“Prep & Landing” (2009)
During a somewhat fallow period in Walt Disney Animation Studios history, they worked on “Prep & Landing,” a half-hour TV special with beautiful animation from the studio, a great concept from writer/directors Kevin Deters and Stevie Wermers-Skelton, and a lovely holiday score from Michael Giacchino. In the film, Dave Foley plays a disgruntled elf (in this story they are envisioned as black ops spies instead of clumsy fairy tale creatures), who gets passed over for a promotion and saddled with an inexperienced rookie as a partner. Of course, he learns valuable lessons with a little help from “The Big Guy” himself, in a special that is as touching as it is exciting. The following year, there was an animated short set in the same universe (“Operation: Secret Santa”) and in 2011 a full-on holiday special sequel, “Prep & Landing: Naughty vs. Nice,” featuring a standout performance by Rob Riggle. Everything is on Disney+, and the world is so rich and fun that you could make a whole night out of “Prep & Landing” goodness, while wondering to yourself why Disney doesn’t promote these specials more/incorporate the characters into the company’s yearly celebrations.
“Mickey’s Christmas Carol” (1983)
Released in 1983, “Mickey’s Christmas Carol” might seem like a marginal Christmas featurette (theatrically it was released with the Christmas 1983 re-release of “The Rescuers”), but it is a pretty stunning accomplishment (it was nominated for an Oscar), full of dazzling animation and completed by a murderer’s row of animation talent. To explain, this was one of the last Disney projects that featured the original generation of Disney animators as well as the rush of new animators who had just come to the studio. It was directed by the great Burny Mattinson, whose first movie was “Lady and the Tramp,” and included fresh work from young Turks like John Lasseter, Glen Keane, Mark Henn and Randy Cartwright, many of whom opted to work on the featurette instead of the studio’s troubled fantasy epic “The Black Cauldron.” The final product is frequently moving, with all of your favorite Disney standbys playing characters in Charles Dickens’ classic (something the Muppets would do, with similar success, a few years later – see above). As one of the last movies before the new Disney regime (ushered in the year after “Mickey’s Christmas Carol”) would reemphasize the importance of animation at the studio, it is a remarkably beautiful oddity.
“The Nightmare Before Christmas” (1993)
Tim Burton had originally conceived of “The Nightmare Before Christmas” as a half-hour stop-motion animated special like the ones he adored as a child. But this was when he was still toiling away as a Disney animator. When he was approached by Disney about restarting the project, he was now the director of offbeat blockbusters like “Batman” and “Beetlejuice,” and instead of a special, the studio wanted an entire stop-motion feature. The eventual movie, directed by Burton confederate Henry Selick, is the rare movie that is an annual watch for two holidays – Christmas and Halloween. (And even if you just watched it for Halloween, it’s worth another spin.) The story follows Jack (voiced by Chris Sarandon), the king of Halloween, who falls in love with Christmas and wants to give Santa Claus a break this year. “The Nightmare Before Christmas” is a sort of reverse “How the Grinch Stole Christmas,” centered around a character who loves the holiday so much that his love ends up smothering the thing that he thinks is so special. And the stop-motion mastery is still a sight to behold. Initially viewed as a disappointment, the movie serves as one of the company’s crown jewels, particularly around the holidays, when the Haunted Mansion at Disneyland and Tokyo Disneyland are transformed into the Haunted Mansion Holiday.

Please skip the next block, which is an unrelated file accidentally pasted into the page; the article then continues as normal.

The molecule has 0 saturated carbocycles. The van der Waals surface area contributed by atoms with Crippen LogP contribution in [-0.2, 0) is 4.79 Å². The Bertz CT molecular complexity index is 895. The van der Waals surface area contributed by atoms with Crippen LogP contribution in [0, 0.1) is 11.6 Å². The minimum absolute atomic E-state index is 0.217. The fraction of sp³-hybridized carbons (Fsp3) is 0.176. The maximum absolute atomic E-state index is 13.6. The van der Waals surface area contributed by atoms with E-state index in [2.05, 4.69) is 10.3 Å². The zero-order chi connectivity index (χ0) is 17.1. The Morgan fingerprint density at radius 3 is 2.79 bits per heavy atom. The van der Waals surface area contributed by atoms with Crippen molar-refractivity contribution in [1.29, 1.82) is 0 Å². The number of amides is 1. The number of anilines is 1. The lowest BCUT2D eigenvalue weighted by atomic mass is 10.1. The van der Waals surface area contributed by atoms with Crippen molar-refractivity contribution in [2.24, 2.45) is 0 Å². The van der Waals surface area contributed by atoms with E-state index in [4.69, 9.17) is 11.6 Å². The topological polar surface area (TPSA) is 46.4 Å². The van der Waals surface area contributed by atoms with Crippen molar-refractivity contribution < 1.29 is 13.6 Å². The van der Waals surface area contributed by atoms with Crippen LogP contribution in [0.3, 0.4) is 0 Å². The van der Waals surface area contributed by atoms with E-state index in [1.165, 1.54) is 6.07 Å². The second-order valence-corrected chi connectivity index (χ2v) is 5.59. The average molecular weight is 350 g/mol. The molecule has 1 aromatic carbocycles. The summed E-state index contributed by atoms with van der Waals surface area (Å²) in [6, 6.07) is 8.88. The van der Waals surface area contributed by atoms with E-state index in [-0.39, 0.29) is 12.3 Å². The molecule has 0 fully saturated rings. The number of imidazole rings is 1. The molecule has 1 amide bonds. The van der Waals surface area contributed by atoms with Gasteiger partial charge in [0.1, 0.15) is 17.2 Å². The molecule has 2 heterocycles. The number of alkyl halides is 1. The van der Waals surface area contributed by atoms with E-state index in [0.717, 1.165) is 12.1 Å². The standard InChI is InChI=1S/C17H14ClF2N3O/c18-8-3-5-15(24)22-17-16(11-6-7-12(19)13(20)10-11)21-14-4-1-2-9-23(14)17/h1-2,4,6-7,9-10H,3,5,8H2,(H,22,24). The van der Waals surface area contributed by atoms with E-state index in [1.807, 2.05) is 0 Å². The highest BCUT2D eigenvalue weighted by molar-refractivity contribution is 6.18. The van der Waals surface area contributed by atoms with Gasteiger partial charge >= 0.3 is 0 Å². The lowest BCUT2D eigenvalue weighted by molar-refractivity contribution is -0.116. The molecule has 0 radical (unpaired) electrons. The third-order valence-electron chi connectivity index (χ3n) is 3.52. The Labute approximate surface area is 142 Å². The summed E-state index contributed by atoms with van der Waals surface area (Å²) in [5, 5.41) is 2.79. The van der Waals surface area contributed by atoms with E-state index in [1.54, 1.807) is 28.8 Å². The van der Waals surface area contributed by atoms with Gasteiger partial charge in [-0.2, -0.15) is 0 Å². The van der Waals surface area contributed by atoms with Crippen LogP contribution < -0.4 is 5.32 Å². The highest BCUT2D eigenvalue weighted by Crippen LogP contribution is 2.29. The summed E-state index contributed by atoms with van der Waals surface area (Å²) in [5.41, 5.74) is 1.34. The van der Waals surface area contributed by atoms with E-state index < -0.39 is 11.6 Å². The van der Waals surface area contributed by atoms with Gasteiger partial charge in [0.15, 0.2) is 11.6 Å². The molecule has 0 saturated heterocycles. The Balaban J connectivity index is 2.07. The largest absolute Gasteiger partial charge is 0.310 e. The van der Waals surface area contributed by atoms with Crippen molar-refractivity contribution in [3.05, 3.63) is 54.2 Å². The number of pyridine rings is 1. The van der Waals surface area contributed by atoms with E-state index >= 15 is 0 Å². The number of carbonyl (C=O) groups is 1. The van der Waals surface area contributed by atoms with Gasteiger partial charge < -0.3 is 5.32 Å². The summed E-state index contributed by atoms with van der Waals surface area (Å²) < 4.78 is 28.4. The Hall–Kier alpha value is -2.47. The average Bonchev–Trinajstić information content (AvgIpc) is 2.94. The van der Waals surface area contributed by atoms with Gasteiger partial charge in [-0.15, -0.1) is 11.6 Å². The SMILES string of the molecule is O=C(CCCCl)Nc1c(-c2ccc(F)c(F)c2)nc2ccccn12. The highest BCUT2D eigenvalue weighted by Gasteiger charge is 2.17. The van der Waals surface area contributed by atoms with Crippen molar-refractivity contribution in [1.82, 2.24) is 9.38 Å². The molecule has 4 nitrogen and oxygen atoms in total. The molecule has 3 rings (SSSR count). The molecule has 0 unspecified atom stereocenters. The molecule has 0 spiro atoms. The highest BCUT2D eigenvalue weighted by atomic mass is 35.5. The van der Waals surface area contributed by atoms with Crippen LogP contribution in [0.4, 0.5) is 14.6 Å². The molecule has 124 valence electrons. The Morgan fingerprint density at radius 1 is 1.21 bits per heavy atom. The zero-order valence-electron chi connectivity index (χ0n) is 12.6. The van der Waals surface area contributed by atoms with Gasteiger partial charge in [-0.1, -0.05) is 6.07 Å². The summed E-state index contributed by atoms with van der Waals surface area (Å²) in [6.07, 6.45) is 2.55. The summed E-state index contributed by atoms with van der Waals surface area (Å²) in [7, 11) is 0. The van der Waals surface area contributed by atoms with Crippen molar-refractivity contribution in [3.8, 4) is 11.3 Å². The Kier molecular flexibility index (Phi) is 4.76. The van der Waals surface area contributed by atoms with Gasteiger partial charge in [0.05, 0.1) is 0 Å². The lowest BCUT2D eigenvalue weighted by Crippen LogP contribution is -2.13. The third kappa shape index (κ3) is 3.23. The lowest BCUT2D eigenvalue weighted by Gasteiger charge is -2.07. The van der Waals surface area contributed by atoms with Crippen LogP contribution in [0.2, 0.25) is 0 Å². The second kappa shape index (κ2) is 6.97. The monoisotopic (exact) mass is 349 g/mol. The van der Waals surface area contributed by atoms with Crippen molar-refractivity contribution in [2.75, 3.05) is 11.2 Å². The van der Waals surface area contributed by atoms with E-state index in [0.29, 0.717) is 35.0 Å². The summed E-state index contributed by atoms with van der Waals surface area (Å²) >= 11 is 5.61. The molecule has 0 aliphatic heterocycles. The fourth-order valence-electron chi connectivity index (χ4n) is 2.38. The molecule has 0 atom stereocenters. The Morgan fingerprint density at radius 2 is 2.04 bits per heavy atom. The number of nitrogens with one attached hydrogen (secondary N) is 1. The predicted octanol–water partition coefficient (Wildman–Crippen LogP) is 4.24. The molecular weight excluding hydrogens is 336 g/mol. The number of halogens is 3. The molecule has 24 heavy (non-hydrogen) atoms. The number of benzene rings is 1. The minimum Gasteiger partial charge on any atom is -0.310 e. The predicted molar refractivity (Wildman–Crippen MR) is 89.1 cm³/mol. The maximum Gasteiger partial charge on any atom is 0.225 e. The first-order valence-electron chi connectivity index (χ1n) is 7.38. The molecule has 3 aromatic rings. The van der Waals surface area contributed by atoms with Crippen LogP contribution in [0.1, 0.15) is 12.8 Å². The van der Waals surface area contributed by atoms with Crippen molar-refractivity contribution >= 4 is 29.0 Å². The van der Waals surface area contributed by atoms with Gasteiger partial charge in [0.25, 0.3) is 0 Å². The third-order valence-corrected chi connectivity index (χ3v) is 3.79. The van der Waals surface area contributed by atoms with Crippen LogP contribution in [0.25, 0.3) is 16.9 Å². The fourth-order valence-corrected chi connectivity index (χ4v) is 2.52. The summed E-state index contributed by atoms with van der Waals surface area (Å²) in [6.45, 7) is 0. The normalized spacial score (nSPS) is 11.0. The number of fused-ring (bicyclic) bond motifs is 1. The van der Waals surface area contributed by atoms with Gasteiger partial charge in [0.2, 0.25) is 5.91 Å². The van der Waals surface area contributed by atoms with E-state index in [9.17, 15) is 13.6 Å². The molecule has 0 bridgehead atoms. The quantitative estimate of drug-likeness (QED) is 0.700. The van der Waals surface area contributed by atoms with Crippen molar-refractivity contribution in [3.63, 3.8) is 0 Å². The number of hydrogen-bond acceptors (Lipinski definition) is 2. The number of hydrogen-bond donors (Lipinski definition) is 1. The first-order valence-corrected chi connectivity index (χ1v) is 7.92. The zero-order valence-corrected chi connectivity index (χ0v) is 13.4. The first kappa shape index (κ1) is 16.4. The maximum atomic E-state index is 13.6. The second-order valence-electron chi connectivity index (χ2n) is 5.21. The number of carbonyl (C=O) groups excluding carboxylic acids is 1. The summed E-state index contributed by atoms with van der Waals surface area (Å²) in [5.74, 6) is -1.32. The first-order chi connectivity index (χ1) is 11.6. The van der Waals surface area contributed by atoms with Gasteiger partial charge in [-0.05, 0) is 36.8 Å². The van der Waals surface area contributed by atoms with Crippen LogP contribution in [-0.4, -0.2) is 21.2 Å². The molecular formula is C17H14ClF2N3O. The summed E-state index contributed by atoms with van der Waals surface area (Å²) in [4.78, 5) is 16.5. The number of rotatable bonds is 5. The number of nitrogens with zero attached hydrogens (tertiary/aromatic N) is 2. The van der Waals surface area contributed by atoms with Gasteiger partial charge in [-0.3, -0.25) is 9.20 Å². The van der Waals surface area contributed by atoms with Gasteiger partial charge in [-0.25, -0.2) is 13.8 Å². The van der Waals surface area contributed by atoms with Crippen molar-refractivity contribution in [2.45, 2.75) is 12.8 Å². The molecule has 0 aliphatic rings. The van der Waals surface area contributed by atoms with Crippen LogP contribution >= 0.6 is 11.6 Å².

“A Christmas Carol” (2009)
The last mo-cap movie Robert Zemeckis made in his ill-fated arrangement with Disney was “A Christmas Carol,” a whirligig adaptation of the Charles Dickens story that saw him pushing all of the technology (computer animation! 3D! motion capture! Actors playing multiple roles!) in service of attempting to make the definitive version of the tale. It didn’t work. It was a box office disappointment and Disney doesn’t even acknowledge it in a list of Christmas favorites on the service. It’s a shame, too, because it is really good. Some of the impact is robbed due to the format (just imagine, when the camera zooms through London, that you’re watching it in eye-popping 3D), but the animation is solid, and Jim Carrey’s performances as Scrooge and the three ghosts are actually enthralling (Gary Oldman also plays several roles). And it’s fun to see Zemeckis reunite with Bob Hoskins one last time before the actor’s passing. This one might be too intense for the youngest viewers but is otherwise a rip-roaring good time. And with any luck, Alan Silvestri’s twinkly score will one day become a Christmas staple like John Williams’ “Home Alone” music.